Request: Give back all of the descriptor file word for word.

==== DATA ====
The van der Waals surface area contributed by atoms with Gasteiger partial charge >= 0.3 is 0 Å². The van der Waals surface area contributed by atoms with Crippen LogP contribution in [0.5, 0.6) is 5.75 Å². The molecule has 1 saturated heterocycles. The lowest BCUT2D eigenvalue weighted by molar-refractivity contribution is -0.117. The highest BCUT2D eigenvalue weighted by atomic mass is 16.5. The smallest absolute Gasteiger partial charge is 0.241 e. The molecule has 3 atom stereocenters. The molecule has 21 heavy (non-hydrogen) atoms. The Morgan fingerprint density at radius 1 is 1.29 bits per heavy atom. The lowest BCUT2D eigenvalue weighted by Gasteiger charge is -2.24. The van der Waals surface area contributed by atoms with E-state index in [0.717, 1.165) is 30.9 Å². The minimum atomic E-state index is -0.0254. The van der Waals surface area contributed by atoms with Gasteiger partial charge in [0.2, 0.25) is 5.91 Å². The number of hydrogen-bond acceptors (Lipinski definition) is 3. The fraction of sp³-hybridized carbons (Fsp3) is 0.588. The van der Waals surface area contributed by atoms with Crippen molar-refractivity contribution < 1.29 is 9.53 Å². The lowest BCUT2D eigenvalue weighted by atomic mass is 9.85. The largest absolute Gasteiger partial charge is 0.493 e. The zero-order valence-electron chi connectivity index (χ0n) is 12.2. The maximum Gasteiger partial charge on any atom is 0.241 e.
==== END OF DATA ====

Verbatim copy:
The van der Waals surface area contributed by atoms with Gasteiger partial charge >= 0.3 is 0 Å². The van der Waals surface area contributed by atoms with Crippen LogP contribution in [0.5, 0.6) is 5.75 Å². The molecule has 1 saturated heterocycles. The lowest BCUT2D eigenvalue weighted by molar-refractivity contribution is -0.117. The highest BCUT2D eigenvalue weighted by atomic mass is 16.5. The smallest absolute Gasteiger partial charge is 0.241 e. The molecule has 3 atom stereocenters. The molecule has 21 heavy (non-hydrogen) atoms. The Morgan fingerprint density at radius 1 is 1.29 bits per heavy atom. The lowest BCUT2D eigenvalue weighted by Gasteiger charge is -2.24. The van der Waals surface area contributed by atoms with E-state index in [0.717, 1.165) is 30.9 Å². The minimum atomic E-state index is -0.0254. The van der Waals surface area contributed by atoms with Gasteiger partial charge in [0.2, 0.25) is 5.91 Å². The number of hydrogen-bond acceptors (Lipinski definition) is 3. The fraction of sp³-hybridized carbons (Fsp3) is 0.588. The van der Waals surface area contributed by atoms with Crippen molar-refractivity contribution < 1.29 is 9.53 Å². The lowest BCUT2D eigenvalue weighted by atomic mass is 9.85. The largest absolute Gasteiger partial charge is 0.493 e. The zero-order valence-electron chi connectivity index (χ0n) is 12.2. The maximum Gasteiger partial charge on any atom is 0.241 e.